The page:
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Kim Janey Becomes First Black Woman To Lead Boston03:48
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Kim Janey is pictured at Boston City Hall on Jan. 6, 2020. (Photo by David L. Ryan/The Boston Globe via Getty Images)
Kim Janey is pictured at Boston City Hall on Jan. 6, 2020. (Photo by David L. Ryan/The Boston Globe via Getty Images)

Kim Janey shattered two historic barriers when she became acting mayor of Boston Monday evening: She is both the first woman and the first person of color to lead the city.

Janey, a Black woman, was elevated from city council president to acting mayor immediately after Marty Walsh resigned as mayor to take the job of U.S. labor secretary. His resignation came swiftly following the U.S. Senate's confirmation of his nomination.

"It's hard to overstate the significance of inaugurating a woman of color as acting mayor of Boston," said Amanda Hunter, executive director of the Barbara Lee Family Foundation, which advocates for women in politics. "We have exclusively had white, male mayors leading this city for nearly 200 years," despite Boston becoming increasingly more diverse. For at least two decades, most residents have been non-white or Hispanic. Women also outnumber men in Boston, according to the U.S. Census Bureau.

Many area residents are celebrating Janey's elevation and its significance, including Deanna Cook, who met Janey when she had a problem at her high school in 2017. Cook and her twin sister kept getting detention for wearing hair extensions, which are popular among Black girls but violated a dress code set by predominantly white administrators.

"We had basically no representation," Cook said. "We had such difficulty getting the policy turned over, mainly because the people who were in charge didn't understand and also didn't care."

At the time, Janey worked at the nonprofit Massachusetts Advocates for Children. In that role, she argued the ban on hair extensions was discriminatory and helped the Cook sisters change the dress code at the Mystic Valley Regional Charter School in Malden.

A few months later, Janey won a seat on the Boston City Council.

Her new role as acting mayor excites Cook, now a sophomore at UMass Amherst, who said Boston has suffered from the same lack of diversity in leadership that her old school did. Cook thinks Janey can make a difference citywide.

"She knows how it is to be that little Black girl in the classroom and now is in charge and can, from experience, make policies that she knows exactly how and whom they will affect," Cook said.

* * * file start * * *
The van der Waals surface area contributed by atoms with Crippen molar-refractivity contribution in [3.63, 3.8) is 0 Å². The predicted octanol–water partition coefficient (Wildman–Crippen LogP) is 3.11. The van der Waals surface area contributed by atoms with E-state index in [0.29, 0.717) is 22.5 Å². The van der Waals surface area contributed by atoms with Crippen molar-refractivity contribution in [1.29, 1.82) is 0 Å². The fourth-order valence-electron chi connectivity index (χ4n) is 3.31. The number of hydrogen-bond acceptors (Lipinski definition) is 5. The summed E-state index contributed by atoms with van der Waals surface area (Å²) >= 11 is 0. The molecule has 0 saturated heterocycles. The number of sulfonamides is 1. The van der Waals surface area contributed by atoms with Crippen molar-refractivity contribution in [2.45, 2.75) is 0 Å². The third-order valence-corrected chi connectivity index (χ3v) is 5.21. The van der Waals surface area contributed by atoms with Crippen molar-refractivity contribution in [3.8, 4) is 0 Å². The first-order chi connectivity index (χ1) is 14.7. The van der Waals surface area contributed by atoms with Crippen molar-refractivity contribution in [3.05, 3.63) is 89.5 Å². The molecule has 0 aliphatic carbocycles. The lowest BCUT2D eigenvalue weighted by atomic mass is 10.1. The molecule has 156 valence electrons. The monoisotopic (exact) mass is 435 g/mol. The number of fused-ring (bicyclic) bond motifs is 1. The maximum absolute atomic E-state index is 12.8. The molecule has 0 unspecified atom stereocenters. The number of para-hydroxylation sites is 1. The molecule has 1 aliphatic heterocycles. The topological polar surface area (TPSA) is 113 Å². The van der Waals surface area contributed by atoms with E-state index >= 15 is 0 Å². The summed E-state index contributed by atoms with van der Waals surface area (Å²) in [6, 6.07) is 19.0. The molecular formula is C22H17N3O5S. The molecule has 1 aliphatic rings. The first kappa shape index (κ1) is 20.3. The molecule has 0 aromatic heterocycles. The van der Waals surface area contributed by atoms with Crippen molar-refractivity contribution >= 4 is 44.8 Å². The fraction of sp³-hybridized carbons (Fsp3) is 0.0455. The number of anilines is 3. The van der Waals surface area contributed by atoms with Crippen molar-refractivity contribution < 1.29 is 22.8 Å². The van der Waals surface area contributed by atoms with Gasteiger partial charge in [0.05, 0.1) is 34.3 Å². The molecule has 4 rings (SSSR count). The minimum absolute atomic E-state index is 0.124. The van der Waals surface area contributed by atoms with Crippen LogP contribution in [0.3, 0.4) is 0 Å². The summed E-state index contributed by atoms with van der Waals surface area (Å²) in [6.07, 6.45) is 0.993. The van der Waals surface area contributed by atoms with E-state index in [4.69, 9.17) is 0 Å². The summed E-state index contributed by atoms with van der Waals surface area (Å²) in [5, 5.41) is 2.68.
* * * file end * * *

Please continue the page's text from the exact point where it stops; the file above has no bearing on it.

Janey won't necessarily upend Boston politics, because she and Walsh agree on many things.

Still, a mayor who reflects so many residents can be an asset during the pandemic recovery, contends Hunter, of the Barbara Lee Family Foundation.

"Having a woman — and a woman of color — who grew up in this city with a different lived experience than some of the men at the table ensures that she'll be thinking in a different way about different populations, especially at a time when there are so many that need help and assistance," Hunter said.

Janey will remain in the acting mayor role until a new mayor is sworn into office following the fall election.

With less than four years on the city council, Janey is still a relative newcomer to politics. Three of her fellow councilors — all with longer tenures — already are running for mayor. State Rep. Jon Santiago and John Barros, Boston's former economic development chief, are also campaigning for the job.

Janey has yet to announce whether she join the mayoral race as well. Yet in some ways, Janey, 55, has been preparing for this moment for decades, said Dwaign Tyndal, who has known her for almost 30 years through their shared work on civil rights.

"Am I surprised? Not as much as some," said Tyndal, executive director of Alternatives for Community and Environment, a Roxbury nonprofit. "She was consistently working hard, even before her political career. That's one thing I could say about Kim, that she really put in the time, she really grinds out the work. And when you work hard, opportunities come."

Tyndal's group is in Janey's city council district, and he thinks she'll be an ally in the mayor's seat.

But Tyndal is also realistic about how much work lies ahead.

"It's symbolic of a possible new way of thinking about political leadership," he said, "but it doesn't really cleanse the palate of Boston's systemic and institutional racism."

This segment aired on March 23, 2021.

Related:

Callum Borchers Twitter Reporter
Callum covers the Greater Boston business community for Bostonomix.

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